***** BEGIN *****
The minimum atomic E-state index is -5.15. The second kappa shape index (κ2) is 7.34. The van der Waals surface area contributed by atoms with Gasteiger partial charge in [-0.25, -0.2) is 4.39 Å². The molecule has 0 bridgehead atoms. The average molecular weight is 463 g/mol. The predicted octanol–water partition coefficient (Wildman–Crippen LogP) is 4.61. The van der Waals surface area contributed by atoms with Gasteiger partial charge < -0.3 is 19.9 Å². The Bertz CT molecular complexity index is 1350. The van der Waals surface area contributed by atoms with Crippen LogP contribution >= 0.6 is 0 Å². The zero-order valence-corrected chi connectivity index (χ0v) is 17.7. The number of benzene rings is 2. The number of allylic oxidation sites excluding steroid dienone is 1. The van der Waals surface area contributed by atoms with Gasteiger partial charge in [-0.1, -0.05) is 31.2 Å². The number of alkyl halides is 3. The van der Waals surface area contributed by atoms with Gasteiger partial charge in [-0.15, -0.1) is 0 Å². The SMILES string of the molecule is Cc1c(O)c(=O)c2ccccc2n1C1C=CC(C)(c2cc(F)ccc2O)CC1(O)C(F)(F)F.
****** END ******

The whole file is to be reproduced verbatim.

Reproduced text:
The minimum atomic E-state index is -5.15. The second kappa shape index (κ2) is 7.34. The van der Waals surface area contributed by atoms with Gasteiger partial charge in [-0.25, -0.2) is 4.39 Å². The molecule has 0 bridgehead atoms. The average molecular weight is 463 g/mol. The predicted octanol–water partition coefficient (Wildman–Crippen LogP) is 4.61. The van der Waals surface area contributed by atoms with Gasteiger partial charge < -0.3 is 19.9 Å². The Bertz CT molecular complexity index is 1350. The van der Waals surface area contributed by atoms with Crippen LogP contribution >= 0.6 is 0 Å². The zero-order valence-corrected chi connectivity index (χ0v) is 17.7. The number of benzene rings is 2. The number of allylic oxidation sites excluding steroid dienone is 1. The van der Waals surface area contributed by atoms with Gasteiger partial charge in [-0.1, -0.05) is 31.2 Å². The number of alkyl halides is 3. The van der Waals surface area contributed by atoms with Gasteiger partial charge in [-0.15, -0.1) is 0 Å². The SMILES string of the molecule is Cc1c(O)c(=O)c2ccccc2n1C1C=CC(C)(c2cc(F)ccc2O)CC1(O)C(F)(F)F.